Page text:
Book Conscious Service: Ten ways to reclaim your calling, move beyond burnout, and make a difference without sacrificing yourself ref=tmm_kin_swatch_0?_encoding=UTF8&qid=1661 793544&sr=8-1

This is an episode from the Dhru Purohit Podcast series in which he interviews Dr. Andrew Huberman, a neuroscientist and tenured professor in the Department of Neurobiology at the Stanford University School of Medicine. Dr. Huberman discusses opening the window into our neurochemistry, training our nervous system, and confronting our “inner real estate.” which is the ability of our nervous system to rewire and learn new behaviors, skills, and cognitive functioning. It is an exciting discussion about topics connected to behavioral health. Some interesting markers in the show: -The connection between fear, laziness, and motivation (1:30) -The difference between dopamine, adrenaline, and serotonin (17:40) -How to increase dopamine (19:15) -How to get your mind to stop racing (31:09) -An exercise to try if you are having a hard time falling asleep (35:43) -The benefits of hypnosis (38:52) -What to do if you are having trouble focusing (52:43) -Why structure is one of the best ways to create freedom (1:01:28) -The importance of having times of no focus each day (1:16:32)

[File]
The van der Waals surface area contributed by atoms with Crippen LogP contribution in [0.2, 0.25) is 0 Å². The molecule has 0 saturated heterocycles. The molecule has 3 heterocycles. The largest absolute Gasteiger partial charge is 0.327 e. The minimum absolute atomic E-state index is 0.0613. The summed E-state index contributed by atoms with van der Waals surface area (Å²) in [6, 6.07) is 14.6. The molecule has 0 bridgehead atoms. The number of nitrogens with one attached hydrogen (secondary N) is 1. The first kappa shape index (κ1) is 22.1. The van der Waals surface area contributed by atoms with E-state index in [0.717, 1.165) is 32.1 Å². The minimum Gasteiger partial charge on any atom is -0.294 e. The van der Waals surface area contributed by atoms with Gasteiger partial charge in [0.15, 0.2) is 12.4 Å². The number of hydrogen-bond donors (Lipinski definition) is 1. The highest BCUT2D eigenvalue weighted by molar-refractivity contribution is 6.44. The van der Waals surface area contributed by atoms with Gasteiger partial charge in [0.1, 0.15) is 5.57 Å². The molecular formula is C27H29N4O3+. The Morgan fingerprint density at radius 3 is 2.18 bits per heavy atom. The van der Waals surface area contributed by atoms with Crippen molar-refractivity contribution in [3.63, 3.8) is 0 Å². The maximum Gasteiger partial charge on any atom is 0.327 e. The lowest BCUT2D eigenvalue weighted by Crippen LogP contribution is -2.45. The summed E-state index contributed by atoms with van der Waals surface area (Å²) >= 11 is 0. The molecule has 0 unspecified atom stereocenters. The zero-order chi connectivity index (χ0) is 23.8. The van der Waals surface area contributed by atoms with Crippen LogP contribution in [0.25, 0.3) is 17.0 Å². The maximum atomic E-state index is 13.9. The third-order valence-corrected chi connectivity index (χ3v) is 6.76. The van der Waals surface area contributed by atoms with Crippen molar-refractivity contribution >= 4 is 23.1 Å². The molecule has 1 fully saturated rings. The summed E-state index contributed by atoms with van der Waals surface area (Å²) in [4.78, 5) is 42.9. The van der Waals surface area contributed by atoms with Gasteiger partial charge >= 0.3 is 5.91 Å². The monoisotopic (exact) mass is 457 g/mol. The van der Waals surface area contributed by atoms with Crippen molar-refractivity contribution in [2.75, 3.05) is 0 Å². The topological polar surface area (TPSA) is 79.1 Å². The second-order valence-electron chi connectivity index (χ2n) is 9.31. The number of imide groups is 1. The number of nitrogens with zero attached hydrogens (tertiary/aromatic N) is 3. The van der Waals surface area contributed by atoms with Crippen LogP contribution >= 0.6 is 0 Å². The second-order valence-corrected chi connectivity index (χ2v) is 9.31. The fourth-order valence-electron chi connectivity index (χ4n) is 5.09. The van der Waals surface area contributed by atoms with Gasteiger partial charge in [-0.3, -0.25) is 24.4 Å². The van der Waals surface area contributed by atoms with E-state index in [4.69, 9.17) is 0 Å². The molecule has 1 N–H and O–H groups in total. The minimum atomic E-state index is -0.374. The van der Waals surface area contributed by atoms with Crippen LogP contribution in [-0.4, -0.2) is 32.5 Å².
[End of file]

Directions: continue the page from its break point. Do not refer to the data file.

As the demand for behavioral health services continues to rise, those of us in helping professions can be challenged to succeed without compromising our own well-being. Elizabeth Bishop has shared some guiding thoughts and principles in her book about serving others in a way that honors our strengths and supports our health. From Amazon: Using everyday examples, personal stories, and illuminating questions, Elizabeth Bishop invites us to reimagine how we think about, train for, and embody service. Blurring the line between the traditional and the alternative with expertly chosen spiritual and selfhelp insights, Conscious Service: Ten Ways to Reclaim Your Calling, Move beyond Burnout, and Make a Difference without Sacrificing Yourself offers practical and inspiring guidance for service providers and the people responsible for the systems and structures through which service is delivered.

Podcast A Harvard Psychiatrist Rethinks Mental Health As A Metabolic Disease id1382804627?i=1000570963999